While the Nintendo certainly wasn’t the first video game system, during its run, video games were still a relatively new arrival to the arena of personal entertainment. The issue of media censorship as anything from necessary evil to patriotic duty still came up in the United States, and even with media-friendly video-game-loving Reagan in the White House, it was clear that combating any PR snafu would be an uphill battle.
Nintendo’s headquarters in Japan had already instituted strict guidelines for their video games prohibiting sexual imagery, but Nintendo of America took this all a step further and released strict overarching content guidelines that included things like prohibitions against depictions of domestic violence, drug or alcohol use and, most notably, religious imagery. Though exceptions were allowed for video games such as Castlevania (which has crosses), Ghosts ‘n’ Goblins and a few others that may have been intentional or may have simply slipped in under the radar, the general rule was obeyed to the extent that crosses were on some occasions removed from tombstones and other only vaguely religious depictions.
As such, a game in which you are a green monster using crosses and Bibles to combat a speedo-clad Satan would be a hard sell to say the least.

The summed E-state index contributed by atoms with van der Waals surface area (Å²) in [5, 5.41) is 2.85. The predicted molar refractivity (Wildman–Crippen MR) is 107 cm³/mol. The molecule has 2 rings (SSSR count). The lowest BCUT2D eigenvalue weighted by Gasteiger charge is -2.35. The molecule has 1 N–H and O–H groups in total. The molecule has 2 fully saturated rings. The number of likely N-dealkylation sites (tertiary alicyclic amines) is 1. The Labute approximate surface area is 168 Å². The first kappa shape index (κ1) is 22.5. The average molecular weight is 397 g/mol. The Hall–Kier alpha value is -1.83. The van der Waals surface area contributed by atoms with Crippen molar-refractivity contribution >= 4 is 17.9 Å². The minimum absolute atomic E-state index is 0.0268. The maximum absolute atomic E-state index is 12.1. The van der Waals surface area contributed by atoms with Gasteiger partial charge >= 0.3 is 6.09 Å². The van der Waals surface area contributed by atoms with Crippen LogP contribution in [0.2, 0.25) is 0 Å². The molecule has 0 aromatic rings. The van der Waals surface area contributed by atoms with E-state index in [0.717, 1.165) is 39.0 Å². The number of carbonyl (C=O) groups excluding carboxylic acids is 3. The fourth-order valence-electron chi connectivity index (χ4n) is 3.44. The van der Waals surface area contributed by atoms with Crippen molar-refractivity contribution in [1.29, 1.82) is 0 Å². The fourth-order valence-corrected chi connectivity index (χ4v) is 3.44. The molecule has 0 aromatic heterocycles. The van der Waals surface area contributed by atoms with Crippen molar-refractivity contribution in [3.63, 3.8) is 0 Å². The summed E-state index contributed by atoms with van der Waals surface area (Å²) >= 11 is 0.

Publisher: Nintendo Year: 1986 Genre: Static Platformer (Not to be confused with Super Mario Bros.)
We’ve already spoken of the origin of Mario and the glory that is Super Mario Bros., so it seems almost redundant (or ill-placed) that the prequel should come after the original, and yet – here we are, looking at Mario Bros., the game that introduced Segale’s digital doppelgänger to the world.
Year: 1985 Publisher: Nintendo Genre: Puzzle – Action
Over the years, video game design has changed. Back in the Nintendo games, game design was a crapshoot – if you had an original idea, you might be on to the next big thing, or you might be about to discover, to paraphrase Edison, one of the 10,000 ways it does not work. Point being that, in the Nintendo days, many games were released with game mechanics that, in the modern era, would immediately end up on the cutting room floor.
It is now generally understood, for example, that game controls have to be intuitive. This can be a game breaker for nearly any game, but if the controls are sufficiently counter-intuitive, it can contribute to fake difficulty. If it goes far enough, however, it can become the entire game.